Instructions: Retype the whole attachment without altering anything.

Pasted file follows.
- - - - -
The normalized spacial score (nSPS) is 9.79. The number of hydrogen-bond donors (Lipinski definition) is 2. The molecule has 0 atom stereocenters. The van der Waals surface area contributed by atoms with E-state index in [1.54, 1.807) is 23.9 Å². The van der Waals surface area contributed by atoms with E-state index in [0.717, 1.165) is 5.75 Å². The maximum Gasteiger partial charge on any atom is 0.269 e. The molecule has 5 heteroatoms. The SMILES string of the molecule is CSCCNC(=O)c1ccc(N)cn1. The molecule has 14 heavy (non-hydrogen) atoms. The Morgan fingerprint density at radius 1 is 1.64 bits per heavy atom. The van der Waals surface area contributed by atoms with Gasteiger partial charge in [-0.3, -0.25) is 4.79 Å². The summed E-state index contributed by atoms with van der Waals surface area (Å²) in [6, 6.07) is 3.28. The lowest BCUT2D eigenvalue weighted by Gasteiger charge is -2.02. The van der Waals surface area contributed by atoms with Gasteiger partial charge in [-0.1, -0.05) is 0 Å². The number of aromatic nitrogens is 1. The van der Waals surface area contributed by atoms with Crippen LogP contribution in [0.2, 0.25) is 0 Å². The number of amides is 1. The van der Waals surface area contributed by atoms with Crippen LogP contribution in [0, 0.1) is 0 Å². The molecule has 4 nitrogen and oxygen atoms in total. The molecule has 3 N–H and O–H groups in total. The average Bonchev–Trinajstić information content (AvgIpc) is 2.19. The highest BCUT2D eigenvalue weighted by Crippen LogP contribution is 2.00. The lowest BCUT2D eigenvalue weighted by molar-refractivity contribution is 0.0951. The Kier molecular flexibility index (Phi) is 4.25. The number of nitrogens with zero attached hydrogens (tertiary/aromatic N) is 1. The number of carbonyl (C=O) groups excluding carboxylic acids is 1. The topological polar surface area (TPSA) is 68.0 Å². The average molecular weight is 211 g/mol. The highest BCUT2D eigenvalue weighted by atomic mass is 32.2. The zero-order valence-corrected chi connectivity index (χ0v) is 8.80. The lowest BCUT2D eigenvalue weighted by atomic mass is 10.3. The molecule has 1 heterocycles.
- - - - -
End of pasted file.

The normalized spacial score (nSPS) is 9.79. The number of hydrogen-bond donors (Lipinski definition) is 2. The molecule has 0 atom stereocenters. The van der Waals surface area contributed by atoms with E-state index in [1.54, 1.807) is 23.9 Å². The van der Waals surface area contributed by atoms with E-state index in [0.717, 1.165) is 5.75 Å². The maximum Gasteiger partial charge on any atom is 0.269 e. The molecule has 5 heteroatoms. The SMILES string of the molecule is CSCCNC(=O)c1ccc(N)cn1. The molecule has 14 heavy (non-hydrogen) atoms. The Morgan fingerprint density at radius 1 is 1.64 bits per heavy atom. The van der Waals surface area contributed by atoms with Gasteiger partial charge in [-0.3, -0.25) is 4.79 Å². The summed E-state index contributed by atoms with van der Waals surface area (Å²) in [6, 6.07) is 3.28. The lowest BCUT2D eigenvalue weighted by Gasteiger charge is -2.02. The van der Waals surface area contributed by atoms with Gasteiger partial charge in [-0.1, -0.05) is 0 Å². The number of aromatic nitrogens is 1. The van der Waals surface area contributed by atoms with Crippen LogP contribution in [0.2, 0.25) is 0 Å². The number of amides is 1. The van der Waals surface area contributed by atoms with Crippen LogP contribution in [0, 0.1) is 0 Å². The molecule has 4 nitrogen and oxygen atoms in total. The molecule has 3 N–H and O–H groups in total. The average Bonchev–Trinajstić information content (AvgIpc) is 2.19. The highest BCUT2D eigenvalue weighted by Crippen LogP contribution is 2.00. The lowest BCUT2D eigenvalue weighted by molar-refractivity contribution is 0.0951. The Kier molecular flexibility index (Phi) is 4.25. The number of nitrogens with zero attached hydrogens (tertiary/aromatic N) is 1. The number of carbonyl (C=O) groups excluding carboxylic acids is 1. The topological polar surface area (TPSA) is 68.0 Å². The average molecular weight is 211 g/mol. The highest BCUT2D eigenvalue weighted by atomic mass is 32.2. The zero-order valence-corrected chi connectivity index (χ0v) is 8.80. The lowest BCUT2D eigenvalue weighted by atomic mass is 10.3. The molecule has 1 heterocycles.